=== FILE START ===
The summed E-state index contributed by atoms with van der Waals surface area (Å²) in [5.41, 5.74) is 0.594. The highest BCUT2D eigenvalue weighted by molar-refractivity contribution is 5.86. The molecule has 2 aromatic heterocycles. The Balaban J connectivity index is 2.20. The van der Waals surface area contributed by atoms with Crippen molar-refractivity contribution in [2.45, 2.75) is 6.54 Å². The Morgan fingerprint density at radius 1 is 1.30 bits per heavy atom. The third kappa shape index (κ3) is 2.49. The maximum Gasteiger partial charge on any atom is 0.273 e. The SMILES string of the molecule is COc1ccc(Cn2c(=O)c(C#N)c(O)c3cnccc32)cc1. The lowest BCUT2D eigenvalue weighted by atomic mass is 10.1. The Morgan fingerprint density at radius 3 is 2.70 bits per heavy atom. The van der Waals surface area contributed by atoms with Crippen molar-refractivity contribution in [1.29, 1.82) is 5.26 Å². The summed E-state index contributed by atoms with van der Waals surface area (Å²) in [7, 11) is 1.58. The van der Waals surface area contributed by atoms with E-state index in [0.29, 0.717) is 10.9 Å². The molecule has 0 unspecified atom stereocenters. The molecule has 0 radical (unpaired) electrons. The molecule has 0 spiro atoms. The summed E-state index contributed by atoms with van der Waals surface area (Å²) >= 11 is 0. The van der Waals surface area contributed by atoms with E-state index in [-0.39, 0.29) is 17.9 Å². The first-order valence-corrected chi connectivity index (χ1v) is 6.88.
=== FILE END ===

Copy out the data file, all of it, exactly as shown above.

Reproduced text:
The summed E-state index contributed by atoms with van der Waals surface area (Å²) in [5.41, 5.74) is 0.594. The highest BCUT2D eigenvalue weighted by molar-refractivity contribution is 5.86. The molecule has 2 aromatic heterocycles. The Balaban J connectivity index is 2.20. The van der Waals surface area contributed by atoms with Crippen molar-refractivity contribution in [2.45, 2.75) is 6.54 Å². The Morgan fingerprint density at radius 1 is 1.30 bits per heavy atom. The third kappa shape index (κ3) is 2.49. The maximum Gasteiger partial charge on any atom is 0.273 e. The SMILES string of the molecule is COc1ccc(Cn2c(=O)c(C#N)c(O)c3cnccc32)cc1. The lowest BCUT2D eigenvalue weighted by atomic mass is 10.1. The Morgan fingerprint density at radius 3 is 2.70 bits per heavy atom. The van der Waals surface area contributed by atoms with Crippen molar-refractivity contribution in [1.29, 1.82) is 5.26 Å². The summed E-state index contributed by atoms with van der Waals surface area (Å²) in [7, 11) is 1.58. The van der Waals surface area contributed by atoms with E-state index in [0.29, 0.717) is 10.9 Å². The molecule has 0 unspecified atom stereocenters. The molecule has 0 radical (unpaired) electrons. The molecule has 0 spiro atoms. The summed E-state index contributed by atoms with van der Waals surface area (Å²) >= 11 is 0. The van der Waals surface area contributed by atoms with E-state index in [-0.39, 0.29) is 17.9 Å². The first-order valence-corrected chi connectivity index (χ1v) is 6.88.